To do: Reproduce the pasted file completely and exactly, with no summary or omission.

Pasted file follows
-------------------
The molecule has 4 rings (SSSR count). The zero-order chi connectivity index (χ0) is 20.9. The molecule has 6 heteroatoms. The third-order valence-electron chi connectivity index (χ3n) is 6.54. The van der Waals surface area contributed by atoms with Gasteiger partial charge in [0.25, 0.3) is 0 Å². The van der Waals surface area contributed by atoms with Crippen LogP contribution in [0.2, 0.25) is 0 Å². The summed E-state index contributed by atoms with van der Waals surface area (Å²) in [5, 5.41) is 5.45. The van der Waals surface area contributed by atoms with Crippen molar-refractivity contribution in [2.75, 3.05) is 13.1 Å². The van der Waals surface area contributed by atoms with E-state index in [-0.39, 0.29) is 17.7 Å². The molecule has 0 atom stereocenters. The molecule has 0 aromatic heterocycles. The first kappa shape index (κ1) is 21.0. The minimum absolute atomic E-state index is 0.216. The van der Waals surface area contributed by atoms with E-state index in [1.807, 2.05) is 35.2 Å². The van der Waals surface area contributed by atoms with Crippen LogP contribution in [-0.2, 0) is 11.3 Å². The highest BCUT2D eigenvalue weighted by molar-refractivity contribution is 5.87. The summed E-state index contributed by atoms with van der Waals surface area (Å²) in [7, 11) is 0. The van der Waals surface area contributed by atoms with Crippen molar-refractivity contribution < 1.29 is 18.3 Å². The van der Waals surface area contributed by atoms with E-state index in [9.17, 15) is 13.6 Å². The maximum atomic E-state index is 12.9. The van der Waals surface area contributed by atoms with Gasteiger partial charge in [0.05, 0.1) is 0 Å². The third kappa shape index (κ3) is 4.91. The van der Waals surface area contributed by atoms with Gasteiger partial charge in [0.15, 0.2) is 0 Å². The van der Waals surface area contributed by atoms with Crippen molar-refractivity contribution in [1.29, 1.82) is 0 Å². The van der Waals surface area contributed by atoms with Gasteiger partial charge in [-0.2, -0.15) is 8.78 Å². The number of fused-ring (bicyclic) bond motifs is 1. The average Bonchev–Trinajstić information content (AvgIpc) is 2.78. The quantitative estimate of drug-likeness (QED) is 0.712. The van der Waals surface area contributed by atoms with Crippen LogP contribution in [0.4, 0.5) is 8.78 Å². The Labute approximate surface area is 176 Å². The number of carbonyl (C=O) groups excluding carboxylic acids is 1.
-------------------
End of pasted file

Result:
The molecule has 4 rings (SSSR count). The zero-order chi connectivity index (χ0) is 20.9. The molecule has 6 heteroatoms. The third-order valence-electron chi connectivity index (χ3n) is 6.54. The van der Waals surface area contributed by atoms with Gasteiger partial charge in [0.25, 0.3) is 0 Å². The van der Waals surface area contributed by atoms with Crippen LogP contribution in [0.2, 0.25) is 0 Å². The summed E-state index contributed by atoms with van der Waals surface area (Å²) in [5, 5.41) is 5.45. The van der Waals surface area contributed by atoms with Crippen molar-refractivity contribution in [2.75, 3.05) is 13.1 Å². The van der Waals surface area contributed by atoms with E-state index in [-0.39, 0.29) is 17.7 Å². The molecule has 0 atom stereocenters. The molecule has 0 aromatic heterocycles. The first kappa shape index (κ1) is 21.0. The minimum absolute atomic E-state index is 0.216. The van der Waals surface area contributed by atoms with E-state index in [1.807, 2.05) is 35.2 Å². The van der Waals surface area contributed by atoms with Crippen LogP contribution in [-0.2, 0) is 11.3 Å². The highest BCUT2D eigenvalue weighted by molar-refractivity contribution is 5.87. The summed E-state index contributed by atoms with van der Waals surface area (Å²) in [7, 11) is 0. The van der Waals surface area contributed by atoms with Crippen molar-refractivity contribution < 1.29 is 18.3 Å². The van der Waals surface area contributed by atoms with E-state index in [9.17, 15) is 13.6 Å². The maximum atomic E-state index is 12.9. The van der Waals surface area contributed by atoms with Gasteiger partial charge in [0.05, 0.1) is 0 Å². The third kappa shape index (κ3) is 4.91. The van der Waals surface area contributed by atoms with Gasteiger partial charge in [0.15, 0.2) is 0 Å². The van der Waals surface area contributed by atoms with Crippen molar-refractivity contribution in [1.29, 1.82) is 0 Å². The van der Waals surface area contributed by atoms with Gasteiger partial charge in [-0.2, -0.15) is 8.78 Å². The number of fused-ring (bicyclic) bond motifs is 1. The average Bonchev–Trinajstić information content (AvgIpc) is 2.78. The quantitative estimate of drug-likeness (QED) is 0.712. The van der Waals surface area contributed by atoms with Crippen LogP contribution in [0.4, 0.5) is 8.78 Å². The Labute approximate surface area is 176 Å². The number of carbonyl (C=O) groups excluding carboxylic acids is 1.